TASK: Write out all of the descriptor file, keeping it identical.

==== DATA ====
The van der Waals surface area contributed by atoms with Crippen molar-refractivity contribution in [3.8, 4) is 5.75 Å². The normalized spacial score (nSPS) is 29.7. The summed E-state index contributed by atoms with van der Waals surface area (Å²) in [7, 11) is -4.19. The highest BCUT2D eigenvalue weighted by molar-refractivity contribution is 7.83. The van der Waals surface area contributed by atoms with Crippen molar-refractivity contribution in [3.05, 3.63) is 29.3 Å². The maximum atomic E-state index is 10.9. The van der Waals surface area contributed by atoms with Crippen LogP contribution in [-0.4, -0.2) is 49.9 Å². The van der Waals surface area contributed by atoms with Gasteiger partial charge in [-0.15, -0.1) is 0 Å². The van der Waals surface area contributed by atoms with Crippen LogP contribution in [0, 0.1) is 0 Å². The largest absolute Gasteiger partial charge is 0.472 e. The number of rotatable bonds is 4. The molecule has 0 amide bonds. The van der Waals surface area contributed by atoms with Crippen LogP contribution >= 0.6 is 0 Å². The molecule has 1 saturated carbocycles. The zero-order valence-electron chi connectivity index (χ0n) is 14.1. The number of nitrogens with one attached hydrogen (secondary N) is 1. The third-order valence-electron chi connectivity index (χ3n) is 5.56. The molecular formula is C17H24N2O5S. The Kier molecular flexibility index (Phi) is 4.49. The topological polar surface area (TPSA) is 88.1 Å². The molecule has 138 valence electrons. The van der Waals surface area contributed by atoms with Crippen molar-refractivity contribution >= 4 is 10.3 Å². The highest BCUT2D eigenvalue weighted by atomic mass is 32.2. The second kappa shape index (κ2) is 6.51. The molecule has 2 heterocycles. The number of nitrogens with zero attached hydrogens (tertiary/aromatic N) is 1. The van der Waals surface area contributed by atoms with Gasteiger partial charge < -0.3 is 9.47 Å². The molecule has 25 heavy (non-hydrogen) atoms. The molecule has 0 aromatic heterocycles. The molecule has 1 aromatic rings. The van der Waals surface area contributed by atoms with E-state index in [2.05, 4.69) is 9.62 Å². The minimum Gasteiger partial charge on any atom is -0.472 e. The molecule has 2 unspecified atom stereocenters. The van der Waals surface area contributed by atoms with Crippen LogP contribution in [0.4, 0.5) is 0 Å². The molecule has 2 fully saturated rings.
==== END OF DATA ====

The van der Waals surface area contributed by atoms with Crippen molar-refractivity contribution in [3.8, 4) is 5.75 Å². The normalized spacial score (nSPS) is 29.7. The summed E-state index contributed by atoms with van der Waals surface area (Å²) in [7, 11) is -4.19. The highest BCUT2D eigenvalue weighted by molar-refractivity contribution is 7.83. The van der Waals surface area contributed by atoms with Crippen molar-refractivity contribution in [3.05, 3.63) is 29.3 Å². The maximum atomic E-state index is 10.9. The van der Waals surface area contributed by atoms with Crippen LogP contribution in [-0.4, -0.2) is 49.9 Å². The van der Waals surface area contributed by atoms with Gasteiger partial charge in [-0.15, -0.1) is 0 Å². The van der Waals surface area contributed by atoms with Crippen LogP contribution in [0, 0.1) is 0 Å². The largest absolute Gasteiger partial charge is 0.472 e. The number of rotatable bonds is 4. The molecule has 0 amide bonds. The van der Waals surface area contributed by atoms with Crippen LogP contribution >= 0.6 is 0 Å². The molecule has 1 saturated carbocycles. The zero-order valence-electron chi connectivity index (χ0n) is 14.1. The number of nitrogens with one attached hydrogen (secondary N) is 1. The third-order valence-electron chi connectivity index (χ3n) is 5.56. The molecular formula is C17H24N2O5S. The Kier molecular flexibility index (Phi) is 4.49. The topological polar surface area (TPSA) is 88.1 Å². The molecule has 138 valence electrons. The van der Waals surface area contributed by atoms with Crippen molar-refractivity contribution >= 4 is 10.3 Å². The highest BCUT2D eigenvalue weighted by atomic mass is 32.2. The second kappa shape index (κ2) is 6.51. The molecule has 2 heterocycles. The number of nitrogens with zero attached hydrogens (tertiary/aromatic N) is 1. The van der Waals surface area contributed by atoms with Gasteiger partial charge < -0.3 is 9.47 Å². The molecule has 25 heavy (non-hydrogen) atoms. The molecule has 0 aromatic heterocycles. The molecule has 1 aromatic rings. The van der Waals surface area contributed by atoms with E-state index in [2.05, 4.69) is 9.62 Å². The minimum Gasteiger partial charge on any atom is -0.472 e. The molecule has 2 unspecified atom stereocenters. The van der Waals surface area contributed by atoms with Crippen LogP contribution in [0.4, 0.5) is 0 Å². The molecule has 2 fully saturated rings.